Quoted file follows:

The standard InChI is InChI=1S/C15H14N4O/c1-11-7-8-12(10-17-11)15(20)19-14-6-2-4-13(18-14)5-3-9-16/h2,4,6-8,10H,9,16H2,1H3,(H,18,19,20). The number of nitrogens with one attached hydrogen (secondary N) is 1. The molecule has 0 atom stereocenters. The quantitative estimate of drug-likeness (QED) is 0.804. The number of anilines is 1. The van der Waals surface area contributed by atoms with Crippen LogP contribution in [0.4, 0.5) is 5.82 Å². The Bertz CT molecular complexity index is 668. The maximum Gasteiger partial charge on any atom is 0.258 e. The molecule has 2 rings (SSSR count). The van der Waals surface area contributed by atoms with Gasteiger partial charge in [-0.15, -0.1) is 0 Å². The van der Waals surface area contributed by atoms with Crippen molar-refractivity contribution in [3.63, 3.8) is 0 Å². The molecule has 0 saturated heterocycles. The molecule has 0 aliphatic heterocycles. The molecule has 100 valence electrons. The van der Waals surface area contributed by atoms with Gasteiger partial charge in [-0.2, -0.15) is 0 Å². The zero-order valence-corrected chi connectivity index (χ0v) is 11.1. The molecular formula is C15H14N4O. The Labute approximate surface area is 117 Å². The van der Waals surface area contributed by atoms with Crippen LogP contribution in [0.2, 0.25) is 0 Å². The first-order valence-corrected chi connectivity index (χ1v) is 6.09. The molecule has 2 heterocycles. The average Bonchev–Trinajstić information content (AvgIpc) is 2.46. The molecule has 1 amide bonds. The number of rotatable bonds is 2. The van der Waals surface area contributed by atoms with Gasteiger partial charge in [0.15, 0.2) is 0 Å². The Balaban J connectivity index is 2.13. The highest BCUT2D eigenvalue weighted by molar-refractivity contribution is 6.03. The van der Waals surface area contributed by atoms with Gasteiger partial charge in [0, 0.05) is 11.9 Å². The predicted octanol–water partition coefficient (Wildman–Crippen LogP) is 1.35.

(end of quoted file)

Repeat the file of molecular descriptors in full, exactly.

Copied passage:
The standard InChI is InChI=1S/C15H14N4O/c1-11-7-8-12(10-17-11)15(20)19-14-6-2-4-13(18-14)5-3-9-16/h2,4,6-8,10H,9,16H2,1H3,(H,18,19,20). The number of nitrogens with one attached hydrogen (secondary N) is 1. The molecule has 0 atom stereocenters. The quantitative estimate of drug-likeness (QED) is 0.804. The number of anilines is 1. The van der Waals surface area contributed by atoms with Crippen LogP contribution in [0.4, 0.5) is 5.82 Å². The Bertz CT molecular complexity index is 668. The maximum Gasteiger partial charge on any atom is 0.258 e. The molecule has 2 rings (SSSR count). The van der Waals surface area contributed by atoms with Gasteiger partial charge in [-0.15, -0.1) is 0 Å². The van der Waals surface area contributed by atoms with Crippen molar-refractivity contribution in [3.63, 3.8) is 0 Å². The molecule has 0 saturated heterocycles. The molecule has 0 aliphatic heterocycles. The molecule has 100 valence electrons. The van der Waals surface area contributed by atoms with Gasteiger partial charge in [-0.2, -0.15) is 0 Å². The zero-order valence-corrected chi connectivity index (χ0v) is 11.1. The molecular formula is C15H14N4O. The Labute approximate surface area is 117 Å². The van der Waals surface area contributed by atoms with Crippen LogP contribution in [0.2, 0.25) is 0 Å². The first-order valence-corrected chi connectivity index (χ1v) is 6.09. The molecule has 2 heterocycles. The average Bonchev–Trinajstić information content (AvgIpc) is 2.46. The molecule has 1 amide bonds. The number of rotatable bonds is 2. The van der Waals surface area contributed by atoms with Gasteiger partial charge in [0.15, 0.2) is 0 Å². The Balaban J connectivity index is 2.13. The highest BCUT2D eigenvalue weighted by molar-refractivity contribution is 6.03. The van der Waals surface area contributed by atoms with Gasteiger partial charge in [0, 0.05) is 11.9 Å². The predicted octanol–water partition coefficient (Wildman–Crippen LogP) is 1.35.